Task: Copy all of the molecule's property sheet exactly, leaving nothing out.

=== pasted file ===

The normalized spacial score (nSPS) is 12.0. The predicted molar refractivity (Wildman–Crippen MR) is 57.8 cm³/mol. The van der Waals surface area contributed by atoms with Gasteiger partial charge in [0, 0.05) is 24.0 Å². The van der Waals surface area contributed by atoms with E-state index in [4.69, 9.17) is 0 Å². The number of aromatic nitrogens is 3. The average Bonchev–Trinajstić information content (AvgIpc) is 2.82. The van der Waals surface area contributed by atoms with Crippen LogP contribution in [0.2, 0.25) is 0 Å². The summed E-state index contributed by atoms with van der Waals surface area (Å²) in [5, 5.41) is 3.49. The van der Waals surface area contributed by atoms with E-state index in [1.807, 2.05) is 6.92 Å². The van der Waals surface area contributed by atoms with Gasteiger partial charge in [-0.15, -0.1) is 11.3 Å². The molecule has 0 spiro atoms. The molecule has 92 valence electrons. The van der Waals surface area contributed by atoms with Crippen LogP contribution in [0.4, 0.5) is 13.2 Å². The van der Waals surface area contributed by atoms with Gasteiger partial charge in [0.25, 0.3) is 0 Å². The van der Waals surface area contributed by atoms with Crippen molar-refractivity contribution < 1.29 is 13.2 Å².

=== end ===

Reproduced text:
The normalized spacial score (nSPS) is 12.0. The predicted molar refractivity (Wildman–Crippen MR) is 57.8 cm³/mol. The van der Waals surface area contributed by atoms with Gasteiger partial charge in [0, 0.05) is 24.0 Å². The van der Waals surface area contributed by atoms with E-state index in [4.69, 9.17) is 0 Å². The number of aromatic nitrogens is 3. The average Bonchev–Trinajstić information content (AvgIpc) is 2.82. The van der Waals surface area contributed by atoms with Crippen LogP contribution in [0.2, 0.25) is 0 Å². The summed E-state index contributed by atoms with van der Waals surface area (Å²) in [5, 5.41) is 3.49. The van der Waals surface area contributed by atoms with E-state index in [1.807, 2.05) is 6.92 Å². The van der Waals surface area contributed by atoms with Gasteiger partial charge in [-0.15, -0.1) is 11.3 Å². The molecule has 0 spiro atoms. The molecule has 92 valence electrons. The van der Waals surface area contributed by atoms with Crippen LogP contribution in [0.4, 0.5) is 13.2 Å². The van der Waals surface area contributed by atoms with Gasteiger partial charge in [0.25, 0.3) is 0 Å². The van der Waals surface area contributed by atoms with Crippen molar-refractivity contribution < 1.29 is 13.2 Å².